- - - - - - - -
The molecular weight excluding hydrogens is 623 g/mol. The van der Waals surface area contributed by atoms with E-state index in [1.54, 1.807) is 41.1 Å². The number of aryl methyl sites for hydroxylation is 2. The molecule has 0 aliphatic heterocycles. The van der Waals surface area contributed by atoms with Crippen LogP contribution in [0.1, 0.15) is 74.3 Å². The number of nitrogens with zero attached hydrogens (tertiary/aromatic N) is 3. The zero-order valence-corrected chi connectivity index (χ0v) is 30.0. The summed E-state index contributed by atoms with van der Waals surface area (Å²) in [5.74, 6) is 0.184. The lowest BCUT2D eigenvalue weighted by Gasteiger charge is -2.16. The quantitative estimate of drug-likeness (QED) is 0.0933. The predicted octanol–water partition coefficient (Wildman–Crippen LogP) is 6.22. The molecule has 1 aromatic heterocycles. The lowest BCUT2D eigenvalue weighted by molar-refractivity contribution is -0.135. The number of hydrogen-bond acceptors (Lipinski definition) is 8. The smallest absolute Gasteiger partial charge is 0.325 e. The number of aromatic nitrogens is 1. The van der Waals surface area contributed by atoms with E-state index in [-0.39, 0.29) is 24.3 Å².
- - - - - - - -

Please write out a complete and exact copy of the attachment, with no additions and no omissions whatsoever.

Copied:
The molecular weight excluding hydrogens is 623 g/mol. The van der Waals surface area contributed by atoms with E-state index in [1.54, 1.807) is 41.1 Å². The number of aryl methyl sites for hydroxylation is 2. The molecule has 0 aliphatic heterocycles. The van der Waals surface area contributed by atoms with Crippen LogP contribution in [0.1, 0.15) is 74.3 Å². The number of nitrogens with zero attached hydrogens (tertiary/aromatic N) is 3. The zero-order valence-corrected chi connectivity index (χ0v) is 30.0. The summed E-state index contributed by atoms with van der Waals surface area (Å²) in [5.74, 6) is 0.184. The lowest BCUT2D eigenvalue weighted by Gasteiger charge is -2.16. The quantitative estimate of drug-likeness (QED) is 0.0933. The predicted octanol–water partition coefficient (Wildman–Crippen LogP) is 6.22. The molecule has 1 aromatic heterocycles. The lowest BCUT2D eigenvalue weighted by molar-refractivity contribution is -0.135. The number of hydrogen-bond acceptors (Lipinski definition) is 8. The smallest absolute Gasteiger partial charge is 0.325 e. The number of aromatic nitrogens is 1. The van der Waals surface area contributed by atoms with E-state index in [-0.39, 0.29) is 24.3 Å².